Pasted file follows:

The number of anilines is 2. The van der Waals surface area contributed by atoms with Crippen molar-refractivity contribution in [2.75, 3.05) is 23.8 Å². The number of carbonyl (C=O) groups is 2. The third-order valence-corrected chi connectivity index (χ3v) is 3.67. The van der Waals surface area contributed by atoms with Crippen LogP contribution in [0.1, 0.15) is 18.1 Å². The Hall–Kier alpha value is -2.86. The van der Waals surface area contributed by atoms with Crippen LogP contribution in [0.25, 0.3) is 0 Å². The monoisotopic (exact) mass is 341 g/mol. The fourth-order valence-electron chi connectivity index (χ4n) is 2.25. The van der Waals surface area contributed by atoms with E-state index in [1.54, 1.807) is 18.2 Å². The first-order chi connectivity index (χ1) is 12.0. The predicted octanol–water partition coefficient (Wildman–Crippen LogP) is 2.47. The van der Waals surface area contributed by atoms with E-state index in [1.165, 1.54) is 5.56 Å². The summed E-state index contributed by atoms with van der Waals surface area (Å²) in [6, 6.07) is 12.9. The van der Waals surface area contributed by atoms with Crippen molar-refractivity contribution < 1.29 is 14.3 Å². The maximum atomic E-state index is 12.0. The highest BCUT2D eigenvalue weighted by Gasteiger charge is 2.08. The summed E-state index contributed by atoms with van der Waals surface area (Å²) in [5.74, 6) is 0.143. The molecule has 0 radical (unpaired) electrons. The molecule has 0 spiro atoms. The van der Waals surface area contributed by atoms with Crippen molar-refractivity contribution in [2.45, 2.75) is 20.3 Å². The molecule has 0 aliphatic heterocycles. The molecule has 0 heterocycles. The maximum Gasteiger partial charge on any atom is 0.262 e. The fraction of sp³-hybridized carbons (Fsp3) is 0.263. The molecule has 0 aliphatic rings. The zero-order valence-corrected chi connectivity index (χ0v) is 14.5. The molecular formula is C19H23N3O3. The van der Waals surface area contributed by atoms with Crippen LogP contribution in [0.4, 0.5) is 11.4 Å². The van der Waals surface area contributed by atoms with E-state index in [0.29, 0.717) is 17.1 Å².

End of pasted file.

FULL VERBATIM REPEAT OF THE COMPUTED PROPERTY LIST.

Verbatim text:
The number of anilines is 2. The van der Waals surface area contributed by atoms with Crippen molar-refractivity contribution in [2.75, 3.05) is 23.8 Å². The number of carbonyl (C=O) groups is 2. The third-order valence-corrected chi connectivity index (χ3v) is 3.67. The van der Waals surface area contributed by atoms with Crippen LogP contribution in [0.1, 0.15) is 18.1 Å². The Hall–Kier alpha value is -2.86. The van der Waals surface area contributed by atoms with Crippen LogP contribution in [0.25, 0.3) is 0 Å². The monoisotopic (exact) mass is 341 g/mol. The fourth-order valence-electron chi connectivity index (χ4n) is 2.25. The van der Waals surface area contributed by atoms with E-state index in [1.54, 1.807) is 18.2 Å². The first-order chi connectivity index (χ1) is 12.0. The predicted octanol–water partition coefficient (Wildman–Crippen LogP) is 2.47. The van der Waals surface area contributed by atoms with E-state index in [1.165, 1.54) is 5.56 Å². The summed E-state index contributed by atoms with van der Waals surface area (Å²) in [6, 6.07) is 12.9. The van der Waals surface area contributed by atoms with Crippen molar-refractivity contribution < 1.29 is 14.3 Å². The maximum atomic E-state index is 12.0. The highest BCUT2D eigenvalue weighted by Gasteiger charge is 2.08. The summed E-state index contributed by atoms with van der Waals surface area (Å²) in [5.74, 6) is 0.143. The molecule has 0 radical (unpaired) electrons. The molecule has 0 spiro atoms. The van der Waals surface area contributed by atoms with Crippen molar-refractivity contribution in [2.45, 2.75) is 20.3 Å². The molecule has 0 aliphatic heterocycles. The molecule has 0 heterocycles. The maximum Gasteiger partial charge on any atom is 0.262 e. The fraction of sp³-hybridized carbons (Fsp3) is 0.263. The molecule has 0 aliphatic rings. The zero-order valence-corrected chi connectivity index (χ0v) is 14.5. The molecular formula is C19H23N3O3. The van der Waals surface area contributed by atoms with Crippen LogP contribution in [0.4, 0.5) is 11.4 Å². The van der Waals surface area contributed by atoms with E-state index in [0.29, 0.717) is 17.1 Å².